Late in the day Sharon Astyk with a piece worth a read. Not too long.

28th September 2010

The goats went out. More pumpkins came over the fence. I did a load of much needed washing and got it out and that was the morning gone.

I had just finished lunch when Hobo appeared. He set to at my instruction to strim the area around the chestnut trees. I had noticed that it was that time of the year. Last year was a disaster. The chestnuts lay on the ground much too long and got far too damp with the result that the majority were unusable. I had resolved not to make that same mistake this year. Hobo got three parts of the way through that and had a disaster. The starting mechanism on the strimmer broke again. I suspect a repeat of last time, with Tibi's repair failing. That's the problem with plastic stuff - once it is broken it is, essentially, buggered. Throw it away and buy a new one. The other big problem that I have with plastic is degradation. Going off on one - I can't remember if I have written about it before - just before I went to University in 1996 I did a couple of weeks work for a good brass banding friend. He had a contract to replace all the windows in a listed building in Wiltshire. The new windows had to be identical to the old windows in every respect. So he (I was not there for the whole job) made nineteen new windows for this listed manor house. Just pine - ordinary softwood. The old ones were rotten and had to come out. They were two hundred years old. Mmmmm - I wonder just how long UPVC will last.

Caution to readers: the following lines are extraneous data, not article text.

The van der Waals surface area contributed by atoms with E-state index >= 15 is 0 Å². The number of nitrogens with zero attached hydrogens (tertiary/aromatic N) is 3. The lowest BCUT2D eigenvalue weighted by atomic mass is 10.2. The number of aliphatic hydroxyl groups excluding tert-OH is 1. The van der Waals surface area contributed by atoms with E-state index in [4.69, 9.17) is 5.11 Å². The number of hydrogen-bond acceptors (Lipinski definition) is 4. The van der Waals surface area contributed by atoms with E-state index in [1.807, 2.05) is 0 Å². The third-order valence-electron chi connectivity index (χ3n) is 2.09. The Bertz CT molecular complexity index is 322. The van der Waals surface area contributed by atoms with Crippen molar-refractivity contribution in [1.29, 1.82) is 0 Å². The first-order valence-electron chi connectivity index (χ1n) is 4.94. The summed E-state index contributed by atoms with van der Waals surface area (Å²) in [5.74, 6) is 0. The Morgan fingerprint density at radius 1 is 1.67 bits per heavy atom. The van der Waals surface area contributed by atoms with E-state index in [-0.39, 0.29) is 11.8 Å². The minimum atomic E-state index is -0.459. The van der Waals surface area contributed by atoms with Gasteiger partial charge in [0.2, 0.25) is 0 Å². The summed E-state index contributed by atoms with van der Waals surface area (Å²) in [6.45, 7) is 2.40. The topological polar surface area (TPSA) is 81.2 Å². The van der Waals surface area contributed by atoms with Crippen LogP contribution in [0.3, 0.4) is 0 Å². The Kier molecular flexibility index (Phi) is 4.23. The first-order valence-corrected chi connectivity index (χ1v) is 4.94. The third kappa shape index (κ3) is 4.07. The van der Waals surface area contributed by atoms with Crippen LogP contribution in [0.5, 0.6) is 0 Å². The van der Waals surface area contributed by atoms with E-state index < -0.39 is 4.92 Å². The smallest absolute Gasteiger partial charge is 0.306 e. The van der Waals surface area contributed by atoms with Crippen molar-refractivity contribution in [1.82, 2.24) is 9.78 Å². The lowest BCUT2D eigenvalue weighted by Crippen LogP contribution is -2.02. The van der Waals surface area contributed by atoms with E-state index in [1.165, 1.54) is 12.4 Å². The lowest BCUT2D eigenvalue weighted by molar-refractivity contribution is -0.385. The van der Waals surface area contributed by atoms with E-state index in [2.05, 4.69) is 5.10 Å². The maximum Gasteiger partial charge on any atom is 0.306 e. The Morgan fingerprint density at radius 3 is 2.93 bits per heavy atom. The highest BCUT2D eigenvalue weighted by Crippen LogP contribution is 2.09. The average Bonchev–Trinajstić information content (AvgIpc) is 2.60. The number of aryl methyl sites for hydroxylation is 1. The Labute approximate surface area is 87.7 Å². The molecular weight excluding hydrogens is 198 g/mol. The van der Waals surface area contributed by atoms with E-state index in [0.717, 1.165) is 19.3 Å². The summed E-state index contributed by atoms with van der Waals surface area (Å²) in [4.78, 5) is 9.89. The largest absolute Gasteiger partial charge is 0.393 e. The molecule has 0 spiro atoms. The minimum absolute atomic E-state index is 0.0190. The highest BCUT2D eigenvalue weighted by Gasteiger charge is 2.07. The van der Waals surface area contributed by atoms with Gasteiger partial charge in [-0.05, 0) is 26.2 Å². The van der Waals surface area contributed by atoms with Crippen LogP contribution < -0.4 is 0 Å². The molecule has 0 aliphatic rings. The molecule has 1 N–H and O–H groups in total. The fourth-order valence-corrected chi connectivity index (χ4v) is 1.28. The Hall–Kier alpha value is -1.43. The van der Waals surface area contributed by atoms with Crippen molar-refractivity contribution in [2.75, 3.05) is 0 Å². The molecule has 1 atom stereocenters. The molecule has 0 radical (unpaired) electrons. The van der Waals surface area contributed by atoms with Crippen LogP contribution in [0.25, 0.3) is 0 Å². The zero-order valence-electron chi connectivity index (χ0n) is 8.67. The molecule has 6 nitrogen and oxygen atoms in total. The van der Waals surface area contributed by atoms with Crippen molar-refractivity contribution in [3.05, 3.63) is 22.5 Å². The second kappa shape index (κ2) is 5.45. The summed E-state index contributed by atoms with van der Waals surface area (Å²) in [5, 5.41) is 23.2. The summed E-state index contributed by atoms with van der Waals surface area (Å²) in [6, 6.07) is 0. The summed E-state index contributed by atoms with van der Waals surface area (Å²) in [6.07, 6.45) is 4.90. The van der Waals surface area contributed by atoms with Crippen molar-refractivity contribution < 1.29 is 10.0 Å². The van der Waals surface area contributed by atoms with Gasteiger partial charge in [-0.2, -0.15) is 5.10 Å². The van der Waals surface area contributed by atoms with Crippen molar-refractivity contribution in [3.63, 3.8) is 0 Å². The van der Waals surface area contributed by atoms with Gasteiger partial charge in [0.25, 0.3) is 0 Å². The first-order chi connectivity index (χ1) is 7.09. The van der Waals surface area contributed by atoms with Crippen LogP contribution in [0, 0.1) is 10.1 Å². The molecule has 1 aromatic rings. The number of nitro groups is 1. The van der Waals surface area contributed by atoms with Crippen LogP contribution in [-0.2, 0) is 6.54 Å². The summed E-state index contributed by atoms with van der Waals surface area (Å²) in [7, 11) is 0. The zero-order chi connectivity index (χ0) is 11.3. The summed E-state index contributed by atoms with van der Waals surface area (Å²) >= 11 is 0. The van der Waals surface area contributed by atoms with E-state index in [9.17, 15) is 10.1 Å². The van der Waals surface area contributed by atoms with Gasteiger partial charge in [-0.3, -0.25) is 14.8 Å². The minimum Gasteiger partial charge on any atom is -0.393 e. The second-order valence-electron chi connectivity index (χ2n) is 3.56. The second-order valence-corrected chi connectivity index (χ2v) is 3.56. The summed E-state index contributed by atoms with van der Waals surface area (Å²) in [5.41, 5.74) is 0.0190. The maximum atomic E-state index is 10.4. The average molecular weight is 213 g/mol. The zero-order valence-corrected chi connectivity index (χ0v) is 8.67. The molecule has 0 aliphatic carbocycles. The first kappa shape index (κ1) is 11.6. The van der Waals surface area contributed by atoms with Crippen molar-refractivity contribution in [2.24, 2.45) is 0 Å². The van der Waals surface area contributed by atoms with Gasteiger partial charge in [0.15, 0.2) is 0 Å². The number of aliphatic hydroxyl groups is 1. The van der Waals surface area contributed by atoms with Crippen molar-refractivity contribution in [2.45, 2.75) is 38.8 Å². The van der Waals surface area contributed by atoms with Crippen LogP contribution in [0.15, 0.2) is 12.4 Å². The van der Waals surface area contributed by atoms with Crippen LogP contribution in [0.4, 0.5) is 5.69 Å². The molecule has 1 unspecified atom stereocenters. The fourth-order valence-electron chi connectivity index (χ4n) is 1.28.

With the strimmer broken I had Hobo dig up and transplant into my plantation three little chestnut trees which were determinedly clinging to life under the others. They were obviously self seeded from last year as they were about the same size as the ones in my plantation. That brought me back to the full complement of forty nine. Speaking of which, which I wasn't, the Ringwood Brewery in Dorset produces an ale called "Forty Niner". I once heard a customer in my local ask how strong it was. D'oh. Four point nine percent, of course.

Hobo and I collected chestnuts. After that I went back to scything down the stuff right at the top of the plot by Telek utca and Hobo manned the heavy mattock. Hobo berated me for scything down little oak trees. Mmmm, well, I don't think I really needed thirty or forty oak trees in what is essentially the orchard end of the plot. I left a token two, which in ten or fifteen years can be coppiced. Forward thinking. We turned the hay over whilst we were there. On our travels back to the yard I raked up a load of chestnut leaves. A couple of big basketsful. All good food for the goats over the winter. I might just have to speak to the neighbours on that one as I know they will just burn them. They have their separate preferences of course but all three just love walnut leaves - fresh or dried.

The goats went to bed and Hobo and I went directly to the pub. We did not pass Go, and we most definitely did not collect two hundred pounds!

29th September 2010

The goats went out, and I spent another physical day up the top of the plot. Scything, bashing out shrubs.

Hobo turned up after lunch and helped again. I scythed and he bashed out shrubs. As I write I consider what do do with this bit of land. The goats will never go on it - too many fruit trees including last years three young apple trees. If I have time I might just bash it all about and plant maize for the goats. Winter feed.

I went to the pub in the evening. Hobo turned up at nine o'clock. Some sort of family conference at home. He was not happy.

30th September 2010